One of the downstream targets of the β-catenin transcriptional activity involved in cell cycle regulation is c-myc. c-myc, which appeared to have the strongest evidence as an independent predictor of ESCC patient outcome (40), regulates processes involved in numerous aspects of cell fate. Additionally, c-myc is deregulated in several human neoplasias as a result of genetic and epigenetic alterations. The near ‘omnipotency’ together with a number of regulation levels, makes c-myc an attractive target for tumor intervention therapy (41). In the present study, c-myc was overexpressed in the esophagi of NMBA control rats. CPLA significantly downregulated c-myc expression, suggesting its involvement in inhibiting cell proliferation in rats.

We demonstrated for the first time that CPLA, a novel antitumor active extract from a traditional Chinese medicinal plant, inhibited NMBA-induced rat carcinogenesis via activation of GSK-3β expression and suppression of β-catenin and c-myc expression.


This study was supported by the National Natural Science Foundation of China (Grant No. 30772752). We thank the New Drug Research and Development Co., Ltd., North China Pharmaceutical Corporation, China, for their support.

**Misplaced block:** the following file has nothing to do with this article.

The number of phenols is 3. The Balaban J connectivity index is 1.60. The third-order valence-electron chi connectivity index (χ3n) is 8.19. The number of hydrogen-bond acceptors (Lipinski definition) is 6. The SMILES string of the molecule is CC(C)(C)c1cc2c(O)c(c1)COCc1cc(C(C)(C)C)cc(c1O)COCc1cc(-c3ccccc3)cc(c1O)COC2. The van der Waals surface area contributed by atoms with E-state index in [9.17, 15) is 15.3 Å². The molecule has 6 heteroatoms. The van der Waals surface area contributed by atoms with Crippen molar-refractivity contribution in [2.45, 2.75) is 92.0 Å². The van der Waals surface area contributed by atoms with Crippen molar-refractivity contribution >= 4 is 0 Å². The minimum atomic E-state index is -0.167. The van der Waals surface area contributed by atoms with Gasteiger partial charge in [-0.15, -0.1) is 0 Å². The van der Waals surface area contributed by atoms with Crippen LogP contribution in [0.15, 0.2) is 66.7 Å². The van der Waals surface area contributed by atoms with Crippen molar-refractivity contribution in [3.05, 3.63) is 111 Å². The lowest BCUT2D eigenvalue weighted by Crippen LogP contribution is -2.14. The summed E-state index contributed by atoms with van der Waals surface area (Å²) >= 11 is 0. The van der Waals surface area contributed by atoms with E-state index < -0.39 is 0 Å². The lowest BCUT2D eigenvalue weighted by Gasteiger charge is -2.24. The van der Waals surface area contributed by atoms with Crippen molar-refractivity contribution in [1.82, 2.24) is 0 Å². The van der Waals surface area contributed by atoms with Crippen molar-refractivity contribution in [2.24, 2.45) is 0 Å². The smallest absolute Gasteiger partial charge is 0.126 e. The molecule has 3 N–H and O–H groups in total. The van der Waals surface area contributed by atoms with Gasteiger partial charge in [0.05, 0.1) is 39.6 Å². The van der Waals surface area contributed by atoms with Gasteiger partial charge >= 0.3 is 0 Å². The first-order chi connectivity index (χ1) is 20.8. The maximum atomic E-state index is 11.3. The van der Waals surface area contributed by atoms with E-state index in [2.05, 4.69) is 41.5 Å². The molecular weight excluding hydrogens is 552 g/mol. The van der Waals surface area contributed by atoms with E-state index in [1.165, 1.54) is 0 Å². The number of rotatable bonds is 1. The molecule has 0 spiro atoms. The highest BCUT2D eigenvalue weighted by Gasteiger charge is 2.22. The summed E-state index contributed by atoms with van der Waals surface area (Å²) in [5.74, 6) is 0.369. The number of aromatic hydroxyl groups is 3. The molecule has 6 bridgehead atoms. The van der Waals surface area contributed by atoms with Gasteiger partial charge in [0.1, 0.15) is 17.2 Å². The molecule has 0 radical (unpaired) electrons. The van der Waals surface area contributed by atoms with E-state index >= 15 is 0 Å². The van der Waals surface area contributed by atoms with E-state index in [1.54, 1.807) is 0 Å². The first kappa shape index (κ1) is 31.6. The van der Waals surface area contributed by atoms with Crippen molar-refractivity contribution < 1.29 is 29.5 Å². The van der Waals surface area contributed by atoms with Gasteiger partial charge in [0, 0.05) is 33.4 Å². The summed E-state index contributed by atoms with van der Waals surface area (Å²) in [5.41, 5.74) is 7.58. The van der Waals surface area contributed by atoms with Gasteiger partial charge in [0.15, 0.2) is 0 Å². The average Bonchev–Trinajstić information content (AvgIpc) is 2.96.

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August 2012
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Wang L, Lu A, Meng F, Cao Q and Shan B: Inhibitory effects of lupeal acetate of Cortex periplocae on N-nitrosomethylbenzylamine‑induced rat esophageal tumorigenesis. Oncol Lett 4: 231-236, 2012
Wang, L., Lu, A., Meng, F., Cao, Q., & Shan, B. (2012). Inhibitory effects of lupeal acetate of Cortex periplocae on N-nitrosomethylbenzylamine‑induced rat esophageal tumorigenesis. Oncology Letters, 4, 231-236.
Wang, L., Lu, A., Meng, F., Cao, Q., Shan, B."Inhibitory effects of lupeal acetate of Cortex periplocae on N-nitrosomethylbenzylamine‑induced rat esophageal tumorigenesis". Oncology Letters 4.2 (2012): 231-236.
Wang, L., Lu, A., Meng, F., Cao, Q., Shan, B."Inhibitory effects of lupeal acetate of Cortex periplocae on N-nitrosomethylbenzylamine‑induced rat esophageal tumorigenesis". Oncology Letters 4, no. 2 (2012): 231-236.